• I had never seen such a big animal in the wild before.

  • I remembered something I had read about bears: you should stay calm and try to move away

  • slowly.

  • So, I walked backwards, very slowly.

  • Luckily, the bear didn't seem to care that I was there.

  • Later, I felt scared, but at the same time I didn't feel anything – I guess because everything

  • happened so quickly.

  • When you tell a story, you need to talk about several things that happened in a sequence.

  • For this, everything is simple.

  • Use the past simple if you're talking about things which happened one after another

  • For example: 'I bought a new car.

  • I took it for a drive.

  • I crashed it into a tree.'

  • However, you might want to talk about things which happened *before* the time of your story.

  • This is where you use the past perfect.

  • Look at the text of the story.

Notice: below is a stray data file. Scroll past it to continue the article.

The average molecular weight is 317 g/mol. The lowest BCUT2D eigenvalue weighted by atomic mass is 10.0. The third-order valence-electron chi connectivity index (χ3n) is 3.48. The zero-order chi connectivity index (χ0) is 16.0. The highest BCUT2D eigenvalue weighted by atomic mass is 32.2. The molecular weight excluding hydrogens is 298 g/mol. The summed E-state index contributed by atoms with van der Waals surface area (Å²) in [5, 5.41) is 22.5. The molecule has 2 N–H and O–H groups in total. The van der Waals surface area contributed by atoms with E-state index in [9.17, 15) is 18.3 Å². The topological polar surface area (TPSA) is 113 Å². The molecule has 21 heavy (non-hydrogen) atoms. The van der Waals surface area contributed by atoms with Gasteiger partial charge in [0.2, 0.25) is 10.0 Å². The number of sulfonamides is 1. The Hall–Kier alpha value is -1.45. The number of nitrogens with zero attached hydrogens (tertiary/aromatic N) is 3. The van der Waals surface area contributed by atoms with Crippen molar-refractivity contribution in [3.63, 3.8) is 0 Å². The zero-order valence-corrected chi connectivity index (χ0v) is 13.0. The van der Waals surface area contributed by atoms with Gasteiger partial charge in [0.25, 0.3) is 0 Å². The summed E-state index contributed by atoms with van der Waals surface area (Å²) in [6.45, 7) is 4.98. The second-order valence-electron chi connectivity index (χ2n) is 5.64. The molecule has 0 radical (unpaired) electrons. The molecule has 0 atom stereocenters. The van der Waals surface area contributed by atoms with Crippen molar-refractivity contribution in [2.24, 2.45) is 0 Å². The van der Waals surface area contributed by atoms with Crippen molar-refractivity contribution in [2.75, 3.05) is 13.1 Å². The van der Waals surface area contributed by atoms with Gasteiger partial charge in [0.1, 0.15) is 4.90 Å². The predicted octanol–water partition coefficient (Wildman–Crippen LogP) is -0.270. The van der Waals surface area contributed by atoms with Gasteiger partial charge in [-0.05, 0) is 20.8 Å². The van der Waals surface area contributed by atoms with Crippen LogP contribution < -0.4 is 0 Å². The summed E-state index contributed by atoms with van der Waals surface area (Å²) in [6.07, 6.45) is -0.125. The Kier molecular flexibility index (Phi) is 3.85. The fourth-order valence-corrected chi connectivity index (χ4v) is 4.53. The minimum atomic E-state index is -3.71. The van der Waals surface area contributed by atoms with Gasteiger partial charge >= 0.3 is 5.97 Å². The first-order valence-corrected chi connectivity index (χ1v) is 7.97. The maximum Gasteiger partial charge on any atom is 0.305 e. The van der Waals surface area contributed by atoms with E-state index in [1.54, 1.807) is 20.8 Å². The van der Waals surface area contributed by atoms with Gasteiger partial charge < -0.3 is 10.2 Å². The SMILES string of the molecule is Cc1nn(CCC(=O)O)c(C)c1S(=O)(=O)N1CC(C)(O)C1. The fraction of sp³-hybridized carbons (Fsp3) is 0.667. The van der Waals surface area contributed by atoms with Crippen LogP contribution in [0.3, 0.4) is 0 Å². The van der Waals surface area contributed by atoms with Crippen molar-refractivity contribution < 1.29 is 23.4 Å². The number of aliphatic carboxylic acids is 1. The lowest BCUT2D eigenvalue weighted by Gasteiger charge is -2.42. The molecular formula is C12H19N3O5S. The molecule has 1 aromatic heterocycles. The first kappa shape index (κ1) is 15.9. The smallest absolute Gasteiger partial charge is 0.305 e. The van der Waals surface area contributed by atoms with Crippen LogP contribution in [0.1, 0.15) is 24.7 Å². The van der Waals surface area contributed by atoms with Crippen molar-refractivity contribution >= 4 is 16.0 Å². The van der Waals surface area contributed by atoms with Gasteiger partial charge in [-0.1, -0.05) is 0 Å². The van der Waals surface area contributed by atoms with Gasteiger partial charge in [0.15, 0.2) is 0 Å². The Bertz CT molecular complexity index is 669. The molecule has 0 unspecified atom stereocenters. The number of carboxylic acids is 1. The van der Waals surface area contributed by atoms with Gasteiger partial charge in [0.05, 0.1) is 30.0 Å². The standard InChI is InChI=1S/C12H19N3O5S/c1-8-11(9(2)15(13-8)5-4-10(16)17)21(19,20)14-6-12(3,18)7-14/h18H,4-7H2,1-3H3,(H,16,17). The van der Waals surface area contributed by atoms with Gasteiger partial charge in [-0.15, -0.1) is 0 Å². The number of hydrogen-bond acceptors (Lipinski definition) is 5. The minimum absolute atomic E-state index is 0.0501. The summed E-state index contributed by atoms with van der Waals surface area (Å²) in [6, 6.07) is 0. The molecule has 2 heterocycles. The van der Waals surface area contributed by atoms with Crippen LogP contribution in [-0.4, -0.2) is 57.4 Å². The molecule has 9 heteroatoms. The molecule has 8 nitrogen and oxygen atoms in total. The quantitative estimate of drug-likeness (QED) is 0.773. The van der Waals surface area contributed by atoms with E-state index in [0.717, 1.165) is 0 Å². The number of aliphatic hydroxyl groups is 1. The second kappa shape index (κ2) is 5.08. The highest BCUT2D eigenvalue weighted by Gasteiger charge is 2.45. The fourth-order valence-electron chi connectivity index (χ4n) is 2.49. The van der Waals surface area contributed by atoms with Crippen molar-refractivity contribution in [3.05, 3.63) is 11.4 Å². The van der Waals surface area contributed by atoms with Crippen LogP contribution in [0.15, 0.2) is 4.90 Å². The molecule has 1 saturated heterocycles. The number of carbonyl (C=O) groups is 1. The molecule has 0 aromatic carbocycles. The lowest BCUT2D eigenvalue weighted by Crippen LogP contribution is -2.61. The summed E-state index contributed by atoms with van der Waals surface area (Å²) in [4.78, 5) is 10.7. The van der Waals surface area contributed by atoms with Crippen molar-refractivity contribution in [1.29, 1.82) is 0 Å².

• There are three examples of past perfect verbs.

  • Can you find them?

  • Pause the video if you want time to look.

  • Here are the three past perfect verbs.

  • They all refer to things which happenedor didn't happenbefore the time of the

  • story.

  • So, this is a common reason to use the past perfect: you're telling a story, and you

  • need to refer back to times or events which happened *before* the time of the story.

  • Next, let's look at when you might need the past perfect in an English conversation.

  • When did you start teaching?

  • Actually, it was kind of an accident.

  • It was 2005.

  • I had just graduated, and I wasn't sure what I wanted to do.

  • So, I took a six-month teaching job, mostly because I wanted to live abroad and travel

  • a bit.

  • So, you didn't want to teach?

  • Not really!

  • I had never considered it as a career.

  • Where did you move to?

  • Russia.

  • I had studied a little bit of Russian at university, but not enough to really be able to do anything.

  • So, I wanted to learn more, and also just experience living in Russia.

  • Had you ever lived abroad before?

  • Briefly.

  • I'd spent some time in Canada, but this was more challenging.

  • In the dialogue, there were five examples with the past perfect.